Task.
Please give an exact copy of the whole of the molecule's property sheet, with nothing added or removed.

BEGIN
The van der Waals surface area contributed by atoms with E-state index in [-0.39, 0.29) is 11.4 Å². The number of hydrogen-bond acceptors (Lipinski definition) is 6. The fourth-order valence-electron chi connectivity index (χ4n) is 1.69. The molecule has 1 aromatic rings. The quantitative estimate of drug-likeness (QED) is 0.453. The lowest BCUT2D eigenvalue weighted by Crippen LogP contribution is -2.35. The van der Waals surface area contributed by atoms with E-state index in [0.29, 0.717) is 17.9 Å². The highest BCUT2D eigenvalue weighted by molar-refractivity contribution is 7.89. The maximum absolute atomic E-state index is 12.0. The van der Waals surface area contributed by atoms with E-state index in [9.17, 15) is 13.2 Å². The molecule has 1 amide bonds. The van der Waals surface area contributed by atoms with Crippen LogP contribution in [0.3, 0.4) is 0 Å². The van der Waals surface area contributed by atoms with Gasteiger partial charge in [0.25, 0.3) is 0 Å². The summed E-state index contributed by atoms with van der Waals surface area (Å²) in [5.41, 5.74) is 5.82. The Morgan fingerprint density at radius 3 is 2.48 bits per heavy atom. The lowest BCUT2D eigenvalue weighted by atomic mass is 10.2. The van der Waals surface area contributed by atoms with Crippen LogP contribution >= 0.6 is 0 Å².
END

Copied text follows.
The van der Waals surface area contributed by atoms with E-state index in [-0.39, 0.29) is 11.4 Å². The number of hydrogen-bond acceptors (Lipinski definition) is 6. The fourth-order valence-electron chi connectivity index (χ4n) is 1.69. The molecule has 1 aromatic rings. The quantitative estimate of drug-likeness (QED) is 0.453. The lowest BCUT2D eigenvalue weighted by Crippen LogP contribution is -2.35. The van der Waals surface area contributed by atoms with E-state index in [0.29, 0.717) is 17.9 Å². The highest BCUT2D eigenvalue weighted by molar-refractivity contribution is 7.89. The maximum absolute atomic E-state index is 12.0. The van der Waals surface area contributed by atoms with E-state index in [9.17, 15) is 13.2 Å². The molecule has 1 amide bonds. The van der Waals surface area contributed by atoms with Crippen LogP contribution in [0.3, 0.4) is 0 Å². The van der Waals surface area contributed by atoms with Gasteiger partial charge in [0.25, 0.3) is 0 Å². The summed E-state index contributed by atoms with van der Waals surface area (Å²) in [5.41, 5.74) is 5.82. The Morgan fingerprint density at radius 3 is 2.48 bits per heavy atom. The lowest BCUT2D eigenvalue weighted by atomic mass is 10.2. The van der Waals surface area contributed by atoms with Crippen LogP contribution >= 0.6 is 0 Å².